In the Physikalische Zeitschrift a method is proposed by W. Wien for deciding the important question of the trainement of the aether by the earth in its motion through space, by measuring the velocity of light in one direction — that is, without reflecting it back from the distant station.
The essentials in the proposed method are two Foucault mirrors, or two Fizeau wheels (one at each station) revolving at the same speed. The control for this synchronism is to be furnished by the "Konstanz des hindurchgehendes Lichtes oder in bekannten stroboskopischen Methoden."
The flaw in the proposed method — as was pointed out by Simon Newcomb as long ago as 1880 — lies in the fact that the effect which it is proposed to measure is exactly the same as the effect on the light which is to furnish the test of synchronism.
In November 1887 I proposed a method differing in no essential respect from the foregoing, except that the control of synchronism was to be furnished by electrical methods. This was before the celebrated work of Hertz showed that electrical impulses differed in no essential from light. This identity constitutes the same objection to this plan.
The possibility of a mechanical method of control was pointed out in a paper on the "Velocity of Light," in the Philosophical Magazine, March 1902. This is based on some experiments made in 1899, which showed that the vibrations of a timing-fork could be transmitted over a mile of piano-wire with but little diminution of amplitude.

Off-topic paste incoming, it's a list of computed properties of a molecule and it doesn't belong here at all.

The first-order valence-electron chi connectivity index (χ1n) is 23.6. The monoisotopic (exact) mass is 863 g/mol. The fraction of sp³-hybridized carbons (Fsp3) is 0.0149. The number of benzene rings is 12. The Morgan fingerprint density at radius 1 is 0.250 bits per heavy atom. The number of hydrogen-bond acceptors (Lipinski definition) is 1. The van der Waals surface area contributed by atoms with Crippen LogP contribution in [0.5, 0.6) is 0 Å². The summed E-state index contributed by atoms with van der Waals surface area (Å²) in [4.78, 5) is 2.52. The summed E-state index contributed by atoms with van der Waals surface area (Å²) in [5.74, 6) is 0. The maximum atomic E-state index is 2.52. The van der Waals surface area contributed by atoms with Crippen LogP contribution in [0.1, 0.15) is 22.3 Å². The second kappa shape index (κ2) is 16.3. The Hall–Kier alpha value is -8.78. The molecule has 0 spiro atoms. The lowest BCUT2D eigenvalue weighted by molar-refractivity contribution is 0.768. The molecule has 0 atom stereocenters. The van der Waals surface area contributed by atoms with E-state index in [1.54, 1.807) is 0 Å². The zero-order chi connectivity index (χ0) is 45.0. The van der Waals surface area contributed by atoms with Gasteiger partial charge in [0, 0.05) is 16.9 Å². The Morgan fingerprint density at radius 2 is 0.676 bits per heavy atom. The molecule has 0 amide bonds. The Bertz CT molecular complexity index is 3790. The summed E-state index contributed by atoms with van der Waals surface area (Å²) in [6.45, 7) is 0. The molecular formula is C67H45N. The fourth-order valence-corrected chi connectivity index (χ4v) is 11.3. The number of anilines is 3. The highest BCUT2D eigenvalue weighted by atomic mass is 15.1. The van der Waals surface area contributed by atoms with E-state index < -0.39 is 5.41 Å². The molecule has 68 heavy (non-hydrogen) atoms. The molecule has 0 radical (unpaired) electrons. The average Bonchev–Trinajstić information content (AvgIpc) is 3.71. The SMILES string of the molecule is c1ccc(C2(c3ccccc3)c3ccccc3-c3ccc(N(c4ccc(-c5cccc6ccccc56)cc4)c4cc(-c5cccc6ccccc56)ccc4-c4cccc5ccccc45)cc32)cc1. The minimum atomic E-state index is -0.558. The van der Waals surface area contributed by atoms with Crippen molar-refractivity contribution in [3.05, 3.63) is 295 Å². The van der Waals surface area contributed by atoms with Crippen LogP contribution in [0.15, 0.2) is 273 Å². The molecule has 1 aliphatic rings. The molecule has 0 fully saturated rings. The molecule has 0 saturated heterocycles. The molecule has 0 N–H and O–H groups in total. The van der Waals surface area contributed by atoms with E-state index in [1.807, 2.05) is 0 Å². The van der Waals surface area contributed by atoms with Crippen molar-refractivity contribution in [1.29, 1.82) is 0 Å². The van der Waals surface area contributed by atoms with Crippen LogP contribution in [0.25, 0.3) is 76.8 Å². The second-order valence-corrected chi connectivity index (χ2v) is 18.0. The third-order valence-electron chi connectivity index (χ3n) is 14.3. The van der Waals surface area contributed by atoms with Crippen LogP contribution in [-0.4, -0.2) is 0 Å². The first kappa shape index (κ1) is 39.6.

Suppose it were possible to transmit two pencils of light in opposite directions around the earth parallel to the equator, returning the pencils to the starting-point. If the rotation of the earth does not entrain the aether, it is clear that one of the two pencils will be accelerated and the other retarded (relatively to the observing apparatus) by a quantity proportional to the velocity of the earth's surface, and to the length of the parallel of latitude at the place; so that a
- 5 Jahrgang, No. 19, Seite 585-586.
- Possibly a spirally wound wire — which transmits electrical oscillations with a velocity less than that of light — would be differently affected, and thus furnish a solution of the problem.
- Perhaps, however, even mechanical impulses would be affected by the earth's motion in such a way as to neutralize the expected effect.